Outlook 2005: Nonprofits Face Troubling Future

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When DM News asked me, "Is direct mail fundraising in trouble?" my instinct was to ponder, "Is the glass half empty or half full?" That's because the answer is truly in the eye of the beholder, or should I say in the hands of the beholder.


Before we answer the original question, we must understand the meaning of the word "trouble" and the effect it can have on the direct mail industry. If we measure trouble by the strong sense of anxiety that those of us in the industry feel, then direct mail fundraising is in trouble. If trouble refers to the difficulty in conducting business today compared with the past, then there is trouble in the industry.


Therefore, do I think nonprofits that conduct direct mail fundraising face a troubling future? You bet. But thanks largely to the unyielding compassion and generosity of our nation's senior citizens, I don't think it is on the verge of extinction. Yet there is a big caveat to this answer.


A Look Back


By most accounts, 2004 was better for direct mail fundraising than 2002 and 2003, but a far cry from the results of five years ago. For this reason, it's important that fundraisers see this upturn as nothing more than a slight rebound from what many in the industry refer to as a period of bottoming out. The one tragedy occurring last year, the Indian Ocean tsunami, brought out the best in Americans and citizens around the world. A large chunk of the funds initially were raised via the Internet.


Without any specific data to back this up (except the 9/11 tragedy, for which Americans donated $2.3 billion), my opinion is that, yes, it will hurt fundraising for many other groups. The exceptions are the international relief and children sponsorship organizations, such as the Red Cross, CARE, UNICEF, World Vision, Christian Children's Fund, etc.


I would expect any effect of the tsunami to be short term, as many contributors make year-end contributions as a normal behavior. Organizations likely will have realized the effect of any shortfall on January revenues.


However, donor behavior undeniably has changed in the past several years, resulting in lower prospect response rates, lower retention rates and higher fundraising costs.


Traditional prospect universes aren't large enough to supply the names needed to offset the increased attrition rates. Increases in core donor values have offset some of these declines, but the trouble magnifies when donor values no longer can keep pace with higher attrition rates and lower active donor universes.


Another troubling behavior change is that most donors appear to have placed a price tag on the value of their contribution to a nonprofit - about $10 for an initial gift. It should come as no surprise that the $10-$14.99 contribution level is the fastest-growing segment of new donors, replacing the $15-$24.99 segment.


These new $10 donors have the worst retention rates and are difficult to upgrade. Worse, the overuse of premiums has turned donors into buyers and organizations into "merchandisers."


Growing Complexities


Direct mail fundraising is growing more complex, and marketing programs have become increasingly difficult to manage. In today's climate, all fundraisers must combine traditional direct mail fundraising strategies with comprehensive database marketing solutions that focus on information.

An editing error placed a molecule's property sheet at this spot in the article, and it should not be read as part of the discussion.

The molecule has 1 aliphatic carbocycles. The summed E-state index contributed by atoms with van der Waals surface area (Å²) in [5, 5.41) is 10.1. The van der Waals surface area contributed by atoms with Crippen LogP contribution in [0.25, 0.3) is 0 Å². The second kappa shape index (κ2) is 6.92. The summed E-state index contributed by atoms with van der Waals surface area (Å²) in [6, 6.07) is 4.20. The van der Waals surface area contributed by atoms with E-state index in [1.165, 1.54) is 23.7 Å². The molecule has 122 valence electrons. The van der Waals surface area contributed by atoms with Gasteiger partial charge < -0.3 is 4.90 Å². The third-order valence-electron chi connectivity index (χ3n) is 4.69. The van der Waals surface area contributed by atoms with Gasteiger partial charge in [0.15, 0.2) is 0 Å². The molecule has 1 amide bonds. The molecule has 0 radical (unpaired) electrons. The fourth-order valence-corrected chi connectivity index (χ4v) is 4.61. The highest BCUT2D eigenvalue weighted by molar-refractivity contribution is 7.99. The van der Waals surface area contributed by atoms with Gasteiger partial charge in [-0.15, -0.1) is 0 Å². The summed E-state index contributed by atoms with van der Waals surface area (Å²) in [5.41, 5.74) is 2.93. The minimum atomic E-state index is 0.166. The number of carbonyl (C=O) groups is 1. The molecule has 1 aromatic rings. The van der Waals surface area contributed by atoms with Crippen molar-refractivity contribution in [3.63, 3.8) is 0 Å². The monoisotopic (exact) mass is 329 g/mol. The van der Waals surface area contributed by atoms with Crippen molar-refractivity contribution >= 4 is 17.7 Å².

Marketing is all about information. This includes not only information about markets, prospects, donors and customers, but also about media and response channels, donor behavior and current and future donor value. In 2005, it will remain increasingly critical that fundraisers have a framework for gathering the right information and a strategy for how they use this information to maximize performance.


For example, many nonprofits target younger donors through direct mail. Many of these younger prospects come from local fundraising events. The conversion rate into the direct mail program is low. The data also indicate that as a donor ages, his responsiveness increases, but his average contribution declines. Savvy database marketers use this knowledge to develop retention and ask strategies that specifically target the behavior of these donors.


So as we navigate 2005 we ask ourselves, is the direct mail fundraising industry in trouble? Before that question can be answered, one more issue must be resolved, and only your organization can do it.


That issue is: Are you doing anything remarkably different today than you did last year, and maybe even the year before that? If not, you can expect the same outcome as before, and I contend that you and your organization's direct mail program will be in trouble. The direct mail fundraising industry as we have known it has changed drastically in the past several years. Organizations that are quick to embrace the new marketing philosophies and disciplines will succeed. Those that don't will struggle to keep pace with the status quo.


To answer the original question, if you are incorporating new thought leadership, innovation and knowledge into your direct mail programs, then I think you and your organization are moving in the right direction. Yes, there will be anxious times and greater difficulty in getting to where you want to be, but these troubles can be managed with a strategy grounded in quantitative, left-brain, database marketing principles.


Greg Fox is senior vice president of strategic services at Merkle Direct Marketing Inc., Lanham, MD, a database marketing agency. His e-mail address is gfox@merklenet.com

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